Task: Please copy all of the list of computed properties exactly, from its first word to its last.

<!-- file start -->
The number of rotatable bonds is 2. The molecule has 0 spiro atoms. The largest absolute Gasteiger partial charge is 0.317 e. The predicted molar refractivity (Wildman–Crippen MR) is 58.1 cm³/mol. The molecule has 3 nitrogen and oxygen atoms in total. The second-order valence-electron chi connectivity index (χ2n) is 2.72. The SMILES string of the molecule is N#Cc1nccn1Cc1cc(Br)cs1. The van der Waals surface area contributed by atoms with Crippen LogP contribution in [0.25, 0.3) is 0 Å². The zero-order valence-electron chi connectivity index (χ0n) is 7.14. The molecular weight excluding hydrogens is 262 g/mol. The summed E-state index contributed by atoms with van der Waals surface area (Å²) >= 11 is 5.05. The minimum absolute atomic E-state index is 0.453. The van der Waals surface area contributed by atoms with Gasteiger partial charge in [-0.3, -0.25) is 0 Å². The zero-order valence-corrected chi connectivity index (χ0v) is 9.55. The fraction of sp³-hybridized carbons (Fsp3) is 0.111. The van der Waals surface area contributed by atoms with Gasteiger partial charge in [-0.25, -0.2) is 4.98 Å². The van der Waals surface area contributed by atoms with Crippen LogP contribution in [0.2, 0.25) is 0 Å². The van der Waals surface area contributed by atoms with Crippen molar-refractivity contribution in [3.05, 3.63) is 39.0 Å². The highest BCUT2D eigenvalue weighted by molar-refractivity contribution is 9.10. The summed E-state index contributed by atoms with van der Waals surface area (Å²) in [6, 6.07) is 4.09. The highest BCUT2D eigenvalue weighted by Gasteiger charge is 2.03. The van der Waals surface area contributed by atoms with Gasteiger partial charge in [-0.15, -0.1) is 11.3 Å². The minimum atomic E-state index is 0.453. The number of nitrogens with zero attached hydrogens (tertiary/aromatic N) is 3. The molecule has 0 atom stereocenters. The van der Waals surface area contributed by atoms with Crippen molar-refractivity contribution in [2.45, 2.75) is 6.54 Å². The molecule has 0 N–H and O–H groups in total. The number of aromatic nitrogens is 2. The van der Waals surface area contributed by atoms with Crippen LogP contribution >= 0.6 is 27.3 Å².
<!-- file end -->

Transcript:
The number of rotatable bonds is 2. The molecule has 0 spiro atoms. The largest absolute Gasteiger partial charge is 0.317 e. The predicted molar refractivity (Wildman–Crippen MR) is 58.1 cm³/mol. The molecule has 3 nitrogen and oxygen atoms in total. The second-order valence-electron chi connectivity index (χ2n) is 2.72. The SMILES string of the molecule is N#Cc1nccn1Cc1cc(Br)cs1. The van der Waals surface area contributed by atoms with Crippen LogP contribution in [0.25, 0.3) is 0 Å². The zero-order valence-electron chi connectivity index (χ0n) is 7.14. The molecular weight excluding hydrogens is 262 g/mol. The summed E-state index contributed by atoms with van der Waals surface area (Å²) >= 11 is 5.05. The minimum absolute atomic E-state index is 0.453. The van der Waals surface area contributed by atoms with Gasteiger partial charge in [-0.3, -0.25) is 0 Å². The zero-order valence-corrected chi connectivity index (χ0v) is 9.55. The fraction of sp³-hybridized carbons (Fsp3) is 0.111. The van der Waals surface area contributed by atoms with Gasteiger partial charge in [-0.25, -0.2) is 4.98 Å². The van der Waals surface area contributed by atoms with Crippen LogP contribution in [0.2, 0.25) is 0 Å². The van der Waals surface area contributed by atoms with Crippen molar-refractivity contribution in [3.05, 3.63) is 39.0 Å². The highest BCUT2D eigenvalue weighted by molar-refractivity contribution is 9.10. The summed E-state index contributed by atoms with van der Waals surface area (Å²) in [6, 6.07) is 4.09. The highest BCUT2D eigenvalue weighted by Gasteiger charge is 2.03. The van der Waals surface area contributed by atoms with Gasteiger partial charge in [-0.15, -0.1) is 11.3 Å². The minimum atomic E-state index is 0.453. The number of nitrogens with zero attached hydrogens (tertiary/aromatic N) is 3. The molecule has 0 atom stereocenters. The van der Waals surface area contributed by atoms with Crippen molar-refractivity contribution in [2.45, 2.75) is 6.54 Å². The molecule has 0 N–H and O–H groups in total. The number of aromatic nitrogens is 2. The van der Waals surface area contributed by atoms with Crippen LogP contribution >= 0.6 is 27.3 Å².